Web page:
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News 17 Nov 17

Serbia Wasting Millions on Early Elections, NGO Says

Ahead of a meeting of Serbia's ruling party, when a decision on potential new early elections is to be announced, a watchdog has warned that the country has already spent millions of euros unnecessarily on early polls.

Maja Zivanovic

Voting in the Serbian elections. Photo: Anadolu.

Data obtained by an NGO in Serbia, the National Coalition for Decentralization, NKD, show that since the Progressive Party took power in Serbia in 2012, the country has spent around 25 million euros on early elections, adding that new parliamentary elections would likely mean new unnecessary spending as well.

Serbia's President, also head of the Progressives, Aleksandar Vucic, said on November 11 that his party would announce its decision on elections on Saturday after the party meeting.

He explained that a decision would be announced both on elections in Belgrade, which are expected to be held according to regular deadlines in spring 2018, but also on potential early general elections.

However, NKD, which monitors elections costs in Serbia, pointed out that since the Progressives assumed power in 2012, Serbia has spent around 25 million euros on two early parliamentary elections, held in 2014 and 2016.

Serbian President Aleksandar Vucic on February 27 told Tanjug news agency that Serbia is a country with a stable democracy and economy.

“We have a stable majority functioning in the Serbian parliament. The [next] elections are in 2020 for the parliament, and then presidential election in 2022, just as in all stable, European democracies,” Vucic said.

“For the amount of the budget allocated for the early parliamentary elections in 2014 and 2016, the Serbian parliament could have worked for almost 22 months,” Jovana Strahinic, from NKD, told BIRN.

She added that due to the early parliamentary elections in 2014 and 2016, the total length of pauses in passing legislation also amounted to 11 months.

NKD statistics show that the number of laws adopted during election years by urgent procedure was significantly higher than the number adopted in non-election years.

“In the election years [2012, 2014, 2016], 70.6 per cent of the laws were passed in urgent procedure [257 legal acts]. In non-election years, the number of legal acts adopted by urgent procedure was less than 45 per cent,” Strahinic explained.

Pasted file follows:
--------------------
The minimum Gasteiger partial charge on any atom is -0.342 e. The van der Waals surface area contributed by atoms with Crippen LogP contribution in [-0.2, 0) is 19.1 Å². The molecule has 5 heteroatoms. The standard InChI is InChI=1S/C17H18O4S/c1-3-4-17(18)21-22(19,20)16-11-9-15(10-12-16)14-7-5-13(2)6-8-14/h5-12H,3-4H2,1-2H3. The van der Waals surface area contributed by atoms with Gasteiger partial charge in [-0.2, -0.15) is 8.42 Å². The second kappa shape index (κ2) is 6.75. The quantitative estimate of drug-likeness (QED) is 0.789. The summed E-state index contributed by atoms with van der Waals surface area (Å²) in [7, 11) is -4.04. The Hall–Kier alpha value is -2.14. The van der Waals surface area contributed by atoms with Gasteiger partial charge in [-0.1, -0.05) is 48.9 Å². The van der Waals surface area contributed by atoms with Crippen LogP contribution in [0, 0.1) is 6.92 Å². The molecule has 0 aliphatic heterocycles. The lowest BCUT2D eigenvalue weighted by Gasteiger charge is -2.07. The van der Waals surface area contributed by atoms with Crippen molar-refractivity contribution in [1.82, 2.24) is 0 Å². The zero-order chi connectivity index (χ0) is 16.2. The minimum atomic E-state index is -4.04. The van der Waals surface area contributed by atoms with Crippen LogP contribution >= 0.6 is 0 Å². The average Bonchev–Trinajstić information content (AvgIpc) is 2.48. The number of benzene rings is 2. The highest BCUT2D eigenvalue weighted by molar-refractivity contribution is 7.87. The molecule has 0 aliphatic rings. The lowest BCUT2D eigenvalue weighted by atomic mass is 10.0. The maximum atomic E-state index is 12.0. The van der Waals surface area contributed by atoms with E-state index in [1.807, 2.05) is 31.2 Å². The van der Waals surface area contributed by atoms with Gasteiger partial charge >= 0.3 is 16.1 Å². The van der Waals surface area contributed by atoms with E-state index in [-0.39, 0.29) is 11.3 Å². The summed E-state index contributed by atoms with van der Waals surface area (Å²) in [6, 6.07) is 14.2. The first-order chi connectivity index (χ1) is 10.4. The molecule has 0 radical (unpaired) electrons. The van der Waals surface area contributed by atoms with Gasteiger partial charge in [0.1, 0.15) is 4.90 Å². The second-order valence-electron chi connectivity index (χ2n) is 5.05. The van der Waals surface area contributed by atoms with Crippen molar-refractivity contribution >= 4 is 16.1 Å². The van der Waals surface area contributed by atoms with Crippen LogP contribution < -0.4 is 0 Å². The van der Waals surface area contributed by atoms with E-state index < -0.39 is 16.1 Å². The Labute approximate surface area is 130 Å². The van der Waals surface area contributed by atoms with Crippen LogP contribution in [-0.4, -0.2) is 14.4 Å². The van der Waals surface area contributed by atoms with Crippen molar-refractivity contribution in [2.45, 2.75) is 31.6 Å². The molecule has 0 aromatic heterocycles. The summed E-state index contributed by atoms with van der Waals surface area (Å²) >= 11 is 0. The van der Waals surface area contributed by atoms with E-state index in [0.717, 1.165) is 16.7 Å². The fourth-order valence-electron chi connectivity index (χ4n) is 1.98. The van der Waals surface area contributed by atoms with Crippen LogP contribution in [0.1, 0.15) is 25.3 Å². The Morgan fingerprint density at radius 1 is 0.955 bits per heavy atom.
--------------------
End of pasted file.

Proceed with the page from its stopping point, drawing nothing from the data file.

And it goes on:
After the Progressive Party took power in 2012 following regular elections, although it had a stable majority, early parliamentary elections were held first in 2014 and again in 2016.

In 2017, citizens voted also in regular presidential elections, for which Serbia allocated around 15 million euros from the state budget.

The Serbian daily Blic calculated in a report published on November 6 that Serbian governments lasted only an average of 22 months.

The report noted that in the case of new early parliamentary elections, the government of current Prime Minister Ana Brnabic would be one of the shortest since the multiparty system was established in Serbia in 1991.

Despite of the wish of some state officials and members of the Progressive Party or its junior coalition partners, like the president of parliament, Maja Gojkovic, and Defence Minister Aleksandar Vulin, who already support new early parliamentary elections, the electoral commission said on November 14 that there are no planned funds for early elections in 2018.

Commenting on this news, Prime Minister Brnabic said a day later that the issue of early elections was a matter of “analysis of whether it is better to call elections or to invest this money in something else”.

Strahinic from NKD warned also that new elections will further slow reforms in the context of Serbia's EU integration.

“Which is noted in the European Commission report,” she concluded, referring to the latest progress report, published in 2016, in which Commission said that early elections caused a multi-month suspension in parliament’s legislative activity.

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